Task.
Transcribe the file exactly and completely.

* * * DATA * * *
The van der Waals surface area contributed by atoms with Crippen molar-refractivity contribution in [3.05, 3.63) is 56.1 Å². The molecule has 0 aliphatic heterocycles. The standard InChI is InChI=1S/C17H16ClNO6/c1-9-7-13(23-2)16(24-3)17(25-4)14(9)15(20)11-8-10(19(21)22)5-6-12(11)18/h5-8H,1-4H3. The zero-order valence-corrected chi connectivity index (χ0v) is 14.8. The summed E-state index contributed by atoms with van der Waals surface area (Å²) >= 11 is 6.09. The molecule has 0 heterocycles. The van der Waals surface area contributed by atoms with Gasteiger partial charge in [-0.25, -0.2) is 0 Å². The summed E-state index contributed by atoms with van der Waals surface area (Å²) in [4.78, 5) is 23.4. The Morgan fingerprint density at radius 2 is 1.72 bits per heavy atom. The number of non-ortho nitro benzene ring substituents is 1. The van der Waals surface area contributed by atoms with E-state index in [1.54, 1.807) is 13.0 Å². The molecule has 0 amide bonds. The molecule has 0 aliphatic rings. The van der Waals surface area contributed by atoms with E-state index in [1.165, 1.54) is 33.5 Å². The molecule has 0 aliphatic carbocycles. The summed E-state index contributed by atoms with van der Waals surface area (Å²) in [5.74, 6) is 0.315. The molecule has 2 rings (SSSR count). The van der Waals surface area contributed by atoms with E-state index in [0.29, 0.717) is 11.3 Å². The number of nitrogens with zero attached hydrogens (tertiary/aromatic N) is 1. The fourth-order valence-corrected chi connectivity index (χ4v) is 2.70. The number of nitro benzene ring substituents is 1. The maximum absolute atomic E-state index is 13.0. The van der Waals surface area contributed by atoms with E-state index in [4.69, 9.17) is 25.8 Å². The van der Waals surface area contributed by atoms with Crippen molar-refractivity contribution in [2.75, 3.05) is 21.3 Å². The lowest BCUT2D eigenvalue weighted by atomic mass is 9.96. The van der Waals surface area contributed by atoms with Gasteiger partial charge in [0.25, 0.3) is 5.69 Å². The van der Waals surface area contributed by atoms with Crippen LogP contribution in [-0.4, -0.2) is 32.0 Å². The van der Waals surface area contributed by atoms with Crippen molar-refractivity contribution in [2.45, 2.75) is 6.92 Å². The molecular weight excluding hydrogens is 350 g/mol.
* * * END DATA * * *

The van der Waals surface area contributed by atoms with Crippen molar-refractivity contribution in [3.05, 3.63) is 56.1 Å². The molecule has 0 aliphatic heterocycles. The standard InChI is InChI=1S/C17H16ClNO6/c1-9-7-13(23-2)16(24-3)17(25-4)14(9)15(20)11-8-10(19(21)22)5-6-12(11)18/h5-8H,1-4H3. The zero-order valence-corrected chi connectivity index (χ0v) is 14.8. The summed E-state index contributed by atoms with van der Waals surface area (Å²) >= 11 is 6.09. The molecule has 0 heterocycles. The van der Waals surface area contributed by atoms with Gasteiger partial charge in [-0.25, -0.2) is 0 Å². The summed E-state index contributed by atoms with van der Waals surface area (Å²) in [4.78, 5) is 23.4. The Morgan fingerprint density at radius 2 is 1.72 bits per heavy atom. The number of non-ortho nitro benzene ring substituents is 1. The van der Waals surface area contributed by atoms with E-state index in [1.54, 1.807) is 13.0 Å². The molecule has 0 amide bonds. The molecule has 0 aliphatic rings. The van der Waals surface area contributed by atoms with E-state index in [1.165, 1.54) is 33.5 Å². The molecule has 0 aliphatic carbocycles. The summed E-state index contributed by atoms with van der Waals surface area (Å²) in [5.74, 6) is 0.315. The molecule has 2 rings (SSSR count). The van der Waals surface area contributed by atoms with E-state index in [0.29, 0.717) is 11.3 Å². The number of nitrogens with zero attached hydrogens (tertiary/aromatic N) is 1. The fourth-order valence-corrected chi connectivity index (χ4v) is 2.70. The number of nitro benzene ring substituents is 1. The maximum absolute atomic E-state index is 13.0. The van der Waals surface area contributed by atoms with E-state index in [4.69, 9.17) is 25.8 Å². The van der Waals surface area contributed by atoms with Crippen molar-refractivity contribution in [2.75, 3.05) is 21.3 Å². The lowest BCUT2D eigenvalue weighted by atomic mass is 9.96. The van der Waals surface area contributed by atoms with Gasteiger partial charge in [0.25, 0.3) is 5.69 Å². The van der Waals surface area contributed by atoms with Crippen LogP contribution in [-0.4, -0.2) is 32.0 Å². The van der Waals surface area contributed by atoms with Crippen molar-refractivity contribution in [2.45, 2.75) is 6.92 Å². The molecular weight excluding hydrogens is 350 g/mol.